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Real time backup
Mar 27, 2023 13:42:06   #
Ekeeton
 
Working on macOS with Capture One in studio, I want to immediately back up each image to an external hard drive. I thought I knew how to do this but obviously I have forgotten.

Any help is much appreciated.

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Mar 27, 2023 14:17:10   #
Fred Harwood Loc: Sheffield, Mass.
 
Ekeeton wrote:
Working on macOS with Capture One in studio, I want to immediately back up each image to an external hard drive. I thought I knew how to do this but obviously I have forgotten.

Any help is much appreciated.


Either save it to the backup drive, or drag it to the drive.

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Mar 27, 2023 14:27:57   #
RCJets Loc: Virginia
 
Assuming the remote drive is connected to your computer, it should show up in when you open the file exployer. Create a folder IN THE REMOTE drive for your photos. You can call it March 23 photos, or however you want to save them. If you are processing in Lightroom classic, export them to that folder.

I hope that helps.

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Mar 27, 2023 14:55:30   #
JohnSwanda Loc: San Francisco
 
Mac has Time Machine backup. You can back up to an external drive.

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Mar 28, 2023 11:20:46   #
burkphoto Loc: High Point, NC
 
Ekeeton wrote:
Working on macOS with Capture One in studio, I want to immediately back up each image to an external hard drive. I thought I knew how to do this but obviously I have forgotten.

Any help is much appreciated.


Buy an external drive and format it for use with Time Machine. Enable Time Machine.app — Find it in the Applications Folder.

Time Machine will back up everything in the background and enable you to go back to various points in time to recover lost files, or earlier versions of files.

Another (or additional) possibility is to configure a pair of identical external drives as a RAID 1 array (Redundant Array of Independent Disks). RAID 1 makes an exact copy (or mirror) of a set of data on two or more disks. The most common RAID 1 configuration contains two identical independent disks. This stores ALL your files twice — using two different drives. When one fails, you have a backup.

The advantage of the mirrored Raid 1 configuration is that the backup is instantaneous.

Every good "disaster recovery plan" considers fire, flood, and other natural disasters, by including some form of off-site backup. These days, that is usually a form of "cloud server" backup such as iCloud, Google Cloud, Microsoft Cloud, BackBlaze, Carbonite, etc. At the very least, you can rotate a series of external drives between your home or office and another location.

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Mar 28, 2023 17:20:48   #
cahale Loc: San Angelo, TX
 
Fred Harwood wrote:
Either save it to the backup drive, or drag it to the drive.


You sir, are right about the rite of which you write. (I am) Sorry Folks. (I just) Couldn't resist. But isn't the English language a marvelously complicated, illogical, and treacherous creation? None other compares (to it).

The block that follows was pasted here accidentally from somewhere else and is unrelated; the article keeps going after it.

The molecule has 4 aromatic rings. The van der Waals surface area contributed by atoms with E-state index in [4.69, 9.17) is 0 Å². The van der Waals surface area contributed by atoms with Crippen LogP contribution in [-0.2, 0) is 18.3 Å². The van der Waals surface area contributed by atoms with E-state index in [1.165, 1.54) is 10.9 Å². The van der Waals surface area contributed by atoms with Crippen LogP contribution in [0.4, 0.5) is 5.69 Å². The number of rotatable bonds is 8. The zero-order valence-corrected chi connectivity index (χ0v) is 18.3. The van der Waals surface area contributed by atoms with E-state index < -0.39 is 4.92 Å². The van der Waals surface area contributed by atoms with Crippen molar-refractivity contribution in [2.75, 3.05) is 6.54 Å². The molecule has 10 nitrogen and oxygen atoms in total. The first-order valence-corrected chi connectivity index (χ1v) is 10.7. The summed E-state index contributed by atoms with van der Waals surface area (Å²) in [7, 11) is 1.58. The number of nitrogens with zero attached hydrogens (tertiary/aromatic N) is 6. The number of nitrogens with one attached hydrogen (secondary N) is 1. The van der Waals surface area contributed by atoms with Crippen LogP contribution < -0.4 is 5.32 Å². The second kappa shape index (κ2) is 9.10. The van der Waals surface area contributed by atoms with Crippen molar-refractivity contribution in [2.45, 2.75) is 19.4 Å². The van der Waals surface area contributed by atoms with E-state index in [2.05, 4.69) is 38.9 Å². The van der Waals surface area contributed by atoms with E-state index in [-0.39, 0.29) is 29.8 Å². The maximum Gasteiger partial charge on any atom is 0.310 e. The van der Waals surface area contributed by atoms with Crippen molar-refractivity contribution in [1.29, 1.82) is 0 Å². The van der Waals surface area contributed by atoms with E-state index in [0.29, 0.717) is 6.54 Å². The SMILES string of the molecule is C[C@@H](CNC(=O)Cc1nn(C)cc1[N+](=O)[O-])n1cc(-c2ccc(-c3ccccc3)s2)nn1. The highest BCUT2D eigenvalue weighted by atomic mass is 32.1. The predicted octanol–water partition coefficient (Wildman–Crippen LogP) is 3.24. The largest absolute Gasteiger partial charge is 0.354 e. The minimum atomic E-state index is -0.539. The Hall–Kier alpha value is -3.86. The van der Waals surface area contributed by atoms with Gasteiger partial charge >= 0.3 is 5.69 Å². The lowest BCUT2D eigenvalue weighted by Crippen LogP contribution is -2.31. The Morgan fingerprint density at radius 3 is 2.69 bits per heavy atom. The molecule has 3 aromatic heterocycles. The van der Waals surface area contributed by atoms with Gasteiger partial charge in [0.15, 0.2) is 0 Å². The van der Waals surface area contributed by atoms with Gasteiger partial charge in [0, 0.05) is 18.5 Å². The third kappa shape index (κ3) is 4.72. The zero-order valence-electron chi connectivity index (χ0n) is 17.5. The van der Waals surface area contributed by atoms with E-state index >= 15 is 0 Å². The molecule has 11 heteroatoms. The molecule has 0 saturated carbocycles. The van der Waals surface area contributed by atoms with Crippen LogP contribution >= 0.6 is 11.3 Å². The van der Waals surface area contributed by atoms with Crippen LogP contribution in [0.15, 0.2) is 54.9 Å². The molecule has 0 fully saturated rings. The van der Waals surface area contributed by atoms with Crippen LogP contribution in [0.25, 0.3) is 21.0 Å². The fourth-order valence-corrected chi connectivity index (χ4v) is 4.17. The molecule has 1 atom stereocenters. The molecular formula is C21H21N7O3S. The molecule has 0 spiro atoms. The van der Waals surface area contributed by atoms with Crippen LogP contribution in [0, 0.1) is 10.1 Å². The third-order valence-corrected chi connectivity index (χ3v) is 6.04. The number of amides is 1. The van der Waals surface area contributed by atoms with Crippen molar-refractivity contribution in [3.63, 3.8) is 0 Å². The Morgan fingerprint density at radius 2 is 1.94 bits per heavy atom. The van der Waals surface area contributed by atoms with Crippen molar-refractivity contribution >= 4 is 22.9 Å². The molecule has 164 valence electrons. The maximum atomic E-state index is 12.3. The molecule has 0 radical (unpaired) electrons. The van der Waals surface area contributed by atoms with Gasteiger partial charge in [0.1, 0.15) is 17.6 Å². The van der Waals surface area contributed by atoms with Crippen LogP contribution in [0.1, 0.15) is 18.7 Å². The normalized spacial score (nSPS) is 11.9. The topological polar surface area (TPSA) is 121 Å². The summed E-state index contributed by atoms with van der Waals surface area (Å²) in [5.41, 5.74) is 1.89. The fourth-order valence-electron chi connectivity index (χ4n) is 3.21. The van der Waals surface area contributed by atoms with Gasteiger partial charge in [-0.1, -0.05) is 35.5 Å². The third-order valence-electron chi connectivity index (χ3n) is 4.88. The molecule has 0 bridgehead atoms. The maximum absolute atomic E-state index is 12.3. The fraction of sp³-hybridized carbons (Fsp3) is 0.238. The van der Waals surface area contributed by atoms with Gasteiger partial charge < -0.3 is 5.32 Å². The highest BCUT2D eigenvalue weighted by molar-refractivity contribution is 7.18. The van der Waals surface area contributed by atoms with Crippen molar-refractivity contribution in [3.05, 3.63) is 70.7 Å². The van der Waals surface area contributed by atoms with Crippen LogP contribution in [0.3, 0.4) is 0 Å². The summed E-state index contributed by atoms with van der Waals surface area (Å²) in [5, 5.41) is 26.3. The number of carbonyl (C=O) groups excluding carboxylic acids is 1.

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Mar 28, 2023 19:08:55   #
jcboy3
 
Ekeeton wrote:
Working on macOS with Capture One in studio, I want to immediately back up each image to an external hard drive. I thought I knew how to do this but obviously I have forgotten.

Any help is much appreciated.


I use OM Capture tethered over wi-fi to my Olympus camera. Every shot gets copied to my computer. I have it set to copy to a folder by OM Capture, an action that copies it to another folder that is watched by Lightroom for automatic import. After I shoot a bunch, I go to my computer and the images are already loaded into Lightroom with a default preset applied and ready for review and further processing.

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Mar 28, 2023 19:19:38   #
burkphoto Loc: High Point, NC
 
cahale wrote:
You sir, are right about the rite of which you write. (I am) Sorry Folks. (I just) Couldn't resist. But isn't the English language a marvelously complicated, illogical, and treacherous creation? None other compares (to it).


{Way off topic}

When I was in high school, my parents hosted a Japanese exchange student who was on break from Winthrop University. She was in the USA to get her M.A. in English.

We had many discussions about English homonyms, colloquialisms, regionalisms, American vs. British English, English as spoken elsewhere in the world, etc. They got really funny! Nobuko went on to become an interpreter with NBC News in Tokyo.

Years later, we hosted our own exchange students, one from China, one from Germany, and one from Ukraine. The German, Valentina, spoke five languages fluently when she came here! But she, too, had fun with the same homonyms, colloquialisms, regionalisms, American vs. British English, etc. She went on to be a German diplomat in Turkey. Last we heard, she had learned three more languages.

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